Event Title

Numerical Approximation of Solidification Behavior in Co-27Cr-5Mo-0.25C Alloys during Pulsed Laser and Tungsten Inert Gas (TIG) Welding of As Cast Biomedical Applications

Presenter Information

Emily Gerstein

Mentor 1

Hugo Lopez

Location

Union Wisconsin Room

Start Date

27-4-2018 1:00 PM

Description

Emily A. Gerstein, gerstein@uwm.edu, Material Science and Engineering, CEAS, UWM

Hugo Lopez, Ph.D., hlopez@uwm.edu, Material Science and Engineering, CEAS, UWM

With an ever-aging global populace, an escalated need for biomedical implants with enhanced in vivo performance has posed itself as a challenge for the metallurgical community. Co-Cr-Mo alloys have been used for decades as orthopedic and dental implant materials because of their high hardness, strength, wear properties and corrosion resistance within the human body. While as cast implants have demonstrated favorable performance, failure to safely increase alloy ductility has led to premature device failure and in some cases leaching of toxic byproducts into surrounding tissues. To combat this issue, development of rapid solidification methods capable of producing fine cast dendrite or cellular structures upon cooling of liquid metal have garnered considerable interest as they may both reduce carbide size and allow for fine dispersal of alloying elements, in turn further enhancing mechanical properties. Surface modification and repair of implant materials using pulse laser and tungsten inert gas (TIG) welding where large amounts of undercooling in weld pools occurs have been shown to produce such structures and demonstrate potential for both increasing hardness and producing more favorable wear properties in Co alloys exposed to aqueous environments. To further understand the relationship between solidification and cast structure during welding, this work aims to develop a numerical scheme for capturing the effects of melting parameters on both the weld metal and heat affected zones (HAZ) developed in weldments using these methods. Through the generation of thermal profiles using classical Rosenthal assumptions, information regarding secondary dendrite arm spacing (DAS) may be determined, and considered alongside resulting carbide structure, alloy distribution, microhardness and wear behavior to construct a holistic view of how welding may enhance implant performance.

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Apr 27th, 1:00 PM

Numerical Approximation of Solidification Behavior in Co-27Cr-5Mo-0.25C Alloys during Pulsed Laser and Tungsten Inert Gas (TIG) Welding of As Cast Biomedical Applications

Union Wisconsin Room

Emily A. Gerstein, gerstein@uwm.edu, Material Science and Engineering, CEAS, UWM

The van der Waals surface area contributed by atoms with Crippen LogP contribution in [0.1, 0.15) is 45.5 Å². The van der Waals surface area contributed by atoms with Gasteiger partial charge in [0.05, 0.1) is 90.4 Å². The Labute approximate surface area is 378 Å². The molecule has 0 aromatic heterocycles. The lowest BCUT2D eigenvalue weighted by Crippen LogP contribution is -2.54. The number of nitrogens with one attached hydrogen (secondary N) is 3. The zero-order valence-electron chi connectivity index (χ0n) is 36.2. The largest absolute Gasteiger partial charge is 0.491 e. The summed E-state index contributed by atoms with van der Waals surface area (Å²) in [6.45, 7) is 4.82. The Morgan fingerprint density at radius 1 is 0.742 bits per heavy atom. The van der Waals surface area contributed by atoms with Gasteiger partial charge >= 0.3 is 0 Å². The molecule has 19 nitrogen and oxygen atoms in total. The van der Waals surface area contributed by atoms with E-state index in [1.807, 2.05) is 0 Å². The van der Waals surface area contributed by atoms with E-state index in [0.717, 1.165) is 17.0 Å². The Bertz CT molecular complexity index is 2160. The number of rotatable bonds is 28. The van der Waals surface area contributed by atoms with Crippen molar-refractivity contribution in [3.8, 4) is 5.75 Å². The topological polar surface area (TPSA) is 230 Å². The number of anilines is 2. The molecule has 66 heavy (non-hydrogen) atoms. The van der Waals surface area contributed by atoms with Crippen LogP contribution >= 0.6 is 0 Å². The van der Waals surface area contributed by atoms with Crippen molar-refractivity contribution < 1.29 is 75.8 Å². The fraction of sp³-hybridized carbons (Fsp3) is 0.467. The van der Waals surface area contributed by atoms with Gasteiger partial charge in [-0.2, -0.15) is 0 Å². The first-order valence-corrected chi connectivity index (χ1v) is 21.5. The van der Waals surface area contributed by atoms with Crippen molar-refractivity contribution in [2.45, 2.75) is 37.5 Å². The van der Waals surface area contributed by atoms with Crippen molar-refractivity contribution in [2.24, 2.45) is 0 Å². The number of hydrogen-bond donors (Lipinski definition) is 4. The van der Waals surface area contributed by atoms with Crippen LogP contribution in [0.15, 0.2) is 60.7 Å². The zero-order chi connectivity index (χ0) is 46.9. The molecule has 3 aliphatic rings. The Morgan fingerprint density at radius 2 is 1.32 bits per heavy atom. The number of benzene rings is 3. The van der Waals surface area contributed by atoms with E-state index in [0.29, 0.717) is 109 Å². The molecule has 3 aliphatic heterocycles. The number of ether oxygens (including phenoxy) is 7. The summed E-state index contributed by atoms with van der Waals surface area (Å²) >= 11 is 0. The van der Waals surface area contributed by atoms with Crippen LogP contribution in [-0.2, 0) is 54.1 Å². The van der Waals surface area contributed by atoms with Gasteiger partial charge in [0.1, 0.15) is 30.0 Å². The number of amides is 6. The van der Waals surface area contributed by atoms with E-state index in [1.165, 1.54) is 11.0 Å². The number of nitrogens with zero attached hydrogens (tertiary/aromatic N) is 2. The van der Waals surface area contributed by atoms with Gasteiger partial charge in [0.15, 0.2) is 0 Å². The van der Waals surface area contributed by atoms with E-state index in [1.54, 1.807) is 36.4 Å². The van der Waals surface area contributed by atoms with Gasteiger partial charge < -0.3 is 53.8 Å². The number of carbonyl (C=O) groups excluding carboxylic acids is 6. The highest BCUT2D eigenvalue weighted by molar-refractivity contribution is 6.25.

Hugo Lopez, Ph.D., hlopez@uwm.edu, Material Science and Engineering, CEAS, UWM

With an ever-aging global populace, an escalated need for biomedical implants with enhanced in vivo performance has posed itself as a challenge for the metallurgical community. Co-Cr-Mo alloys have been used for decades as orthopedic and dental implant materials because of their high hardness, strength, wear properties and corrosion resistance within the human body. While as cast implants have demonstrated favorable performance, failure to safely increase alloy ductility has led to premature device failure and in some cases leaching of toxic byproducts into surrounding tissues. To combat this issue, development of rapid solidification methods capable of producing fine cast dendrite or cellular structures upon cooling of liquid metal have garnered considerable interest as they may both reduce carbide size and allow for fine dispersal of alloying elements, in turn further enhancing mechanical properties. Surface modification and repair of implant materials using pulse laser and tungsten inert gas (TIG) welding where large amounts of undercooling in weld pools occurs have been shown to produce such structures and demonstrate potential for both increasing hardness and producing more favorable wear properties in Co alloys exposed to aqueous environments. To further understand the relationship between solidification and cast structure during welding, this work aims to develop a numerical scheme for capturing the effects of melting parameters on both the weld metal and heat affected zones (HAZ) developed in weldments using these methods. Through the generation of thermal profiles using classical Rosenthal assumptions, information regarding secondary dendrite arm spacing (DAS) may be determined, and considered alongside resulting carbide structure, alloy distribution, microhardness and wear behavior to construct a holistic view of how welding may enhance implant performance.